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Car reviews - Holden - Commodore - Berlina sedan

Launch Story

Holden logo7 Aug 2006

By BYRON MATHIOUDAKIS

GET real Australia. We have temperate weather, social freedom, access to a great lifestyle, all the fruits of a multi-cultural society, great arts, and relative safety and security. Now, in the latest Commodore, we also have a vehicle that, while not perfect, offers keen drivers and sensible family types alike, more for their money – all in an arrestingly handsome and dynamically capable package that is undoubtedly world-class, yet made right here. The VE Berlina is but one of a fiercely talented line of big new Holdens. Automotively speaking, this country just got luckier.

We like:
Handsome design, completeness of package, more features for less money, greater model differentiation, world-class dynamics, brilliant rough road capabilities and ride, improved V6, reasonable fuel consumption, V8/six-speed auto’s performance

We don't like:
No folding rear seat, $250 charge for full-sized spare wheel, four-speed auto’s limitations, no optional high-output HFV6, questions about Holden’s ability to maintain quality control, certain ubiquity

IF YOU love drawing or doodling car shapes, chances are you have probably designed a long-nosed, short tailed silhouette for everything from a two-seater soft-top to the next Rolls-Royce.

Of course it would have to have been rear-wheel drive, have 50/50 weight balance, powerful drivetrains and sophisticated suspension for great handling and roadholding – because you love to drive.

Now let’s up the ante a little – what if your fantasy car drawing had to carry your family or friends?

To your shape and drivetrain layout, could you also add world-class safety, space and ergonomics, the latest electronic, entertainment and communication software, a contemporary yet practical cabin, high levels of fit and finish, and a big boot?

Sounds like a car lover’s pipe dream? If you have over $100,000 to spend, this is exactly what today’s BMW 5 Series can give you.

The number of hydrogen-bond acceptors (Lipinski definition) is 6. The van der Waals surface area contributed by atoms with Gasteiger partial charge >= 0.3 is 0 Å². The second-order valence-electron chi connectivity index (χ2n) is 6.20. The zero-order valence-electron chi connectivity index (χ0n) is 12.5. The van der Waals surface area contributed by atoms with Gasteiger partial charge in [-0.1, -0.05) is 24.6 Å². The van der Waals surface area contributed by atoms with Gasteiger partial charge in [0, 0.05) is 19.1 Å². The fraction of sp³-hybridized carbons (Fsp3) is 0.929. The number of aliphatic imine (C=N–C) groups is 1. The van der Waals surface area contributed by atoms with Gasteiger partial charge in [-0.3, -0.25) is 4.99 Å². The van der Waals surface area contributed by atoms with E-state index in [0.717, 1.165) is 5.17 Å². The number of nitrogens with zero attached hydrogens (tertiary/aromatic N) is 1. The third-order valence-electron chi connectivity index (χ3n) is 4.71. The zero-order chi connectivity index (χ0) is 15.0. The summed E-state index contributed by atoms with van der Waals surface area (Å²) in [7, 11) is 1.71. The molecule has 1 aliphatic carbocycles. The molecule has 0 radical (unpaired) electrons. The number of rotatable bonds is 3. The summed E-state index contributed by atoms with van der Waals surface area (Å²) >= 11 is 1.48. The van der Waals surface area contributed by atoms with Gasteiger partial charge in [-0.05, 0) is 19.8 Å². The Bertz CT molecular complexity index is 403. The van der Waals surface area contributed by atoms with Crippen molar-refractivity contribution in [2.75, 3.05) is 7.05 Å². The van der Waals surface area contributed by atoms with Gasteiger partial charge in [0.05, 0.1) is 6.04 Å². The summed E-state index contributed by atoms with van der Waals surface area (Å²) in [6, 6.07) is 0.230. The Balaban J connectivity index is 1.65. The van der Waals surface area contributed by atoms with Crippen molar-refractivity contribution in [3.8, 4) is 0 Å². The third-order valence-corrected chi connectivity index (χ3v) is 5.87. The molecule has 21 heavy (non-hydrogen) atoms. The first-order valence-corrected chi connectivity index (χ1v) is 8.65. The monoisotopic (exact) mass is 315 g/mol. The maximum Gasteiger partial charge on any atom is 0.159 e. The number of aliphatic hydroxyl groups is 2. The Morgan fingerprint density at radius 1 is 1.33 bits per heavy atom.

But if you’re a realist, with less than half of that amount to spend on a new car, Holden gets pretty damn close to achieving your fantasy doodle car with its VE Commodore.

If the launch-drive cars are anything to go by, that is. Sure, they were all vehicles that were meticulously prepared for our scrutiny.

However, one thing is abundantly clear.

From the base Omega to the sports-luxury Calais V and SS V V8, the only conclusion the car enthusiast and practical family car buyer alike can arrive at is that the VE Commodore is the peak of mainstream Australian car development (as it should for a $1 billion investment).

After all, this is the result from a design team made up of a high number of Italian/Australians, or Italian car lovers. They’re also into American muscle cars of the 1950s and ‘60s.

Engineers started with a blank sheet of paper to devise and develop drivetrain and suspension systems benchmarked against the old BMW 5 Series, then set out to create a body, chassis and cabin tough enough to cope well beyond the strength, safety and consumer expectation protocols required to market a vehicle on every continent (bar Antarctica) on Earth.

You get the picture. Passionate, talented and focussed folk were responsible for the VE Commodore – a car so different from any of its predecessors that it should have had an equally fresh name.